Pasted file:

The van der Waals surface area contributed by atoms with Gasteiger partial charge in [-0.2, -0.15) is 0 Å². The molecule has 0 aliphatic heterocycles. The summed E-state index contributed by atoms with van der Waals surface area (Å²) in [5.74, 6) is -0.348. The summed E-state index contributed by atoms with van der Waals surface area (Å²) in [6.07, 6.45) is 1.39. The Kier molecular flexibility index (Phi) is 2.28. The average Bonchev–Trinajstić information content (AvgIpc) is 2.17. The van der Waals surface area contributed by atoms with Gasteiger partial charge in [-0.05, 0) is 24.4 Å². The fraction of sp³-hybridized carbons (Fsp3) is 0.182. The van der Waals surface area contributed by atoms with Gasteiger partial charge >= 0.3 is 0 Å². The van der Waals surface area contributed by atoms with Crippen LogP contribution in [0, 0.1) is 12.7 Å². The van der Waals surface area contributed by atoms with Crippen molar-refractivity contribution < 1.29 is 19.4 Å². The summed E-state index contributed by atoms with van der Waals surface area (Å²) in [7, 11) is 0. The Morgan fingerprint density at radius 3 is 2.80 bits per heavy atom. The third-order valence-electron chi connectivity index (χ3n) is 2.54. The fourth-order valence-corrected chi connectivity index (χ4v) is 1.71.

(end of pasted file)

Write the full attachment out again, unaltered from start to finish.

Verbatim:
The van der Waals surface area contributed by atoms with Gasteiger partial charge in [-0.2, -0.15) is 0 Å². The molecule has 0 aliphatic heterocycles. The summed E-state index contributed by atoms with van der Waals surface area (Å²) in [5.74, 6) is -0.348. The summed E-state index contributed by atoms with van der Waals surface area (Å²) in [6.07, 6.45) is 1.39. The Kier molecular flexibility index (Phi) is 2.28. The average Bonchev–Trinajstić information content (AvgIpc) is 2.17. The van der Waals surface area contributed by atoms with Gasteiger partial charge in [-0.05, 0) is 24.4 Å². The fraction of sp³-hybridized carbons (Fsp3) is 0.182. The van der Waals surface area contributed by atoms with Gasteiger partial charge >= 0.3 is 0 Å². The van der Waals surface area contributed by atoms with Crippen LogP contribution in [0, 0.1) is 12.7 Å². The van der Waals surface area contributed by atoms with Crippen molar-refractivity contribution < 1.29 is 19.4 Å². The summed E-state index contributed by atoms with van der Waals surface area (Å²) in [7, 11) is 0. The Morgan fingerprint density at radius 3 is 2.80 bits per heavy atom. The third-order valence-electron chi connectivity index (χ3n) is 2.54. The fourth-order valence-corrected chi connectivity index (χ4v) is 1.71.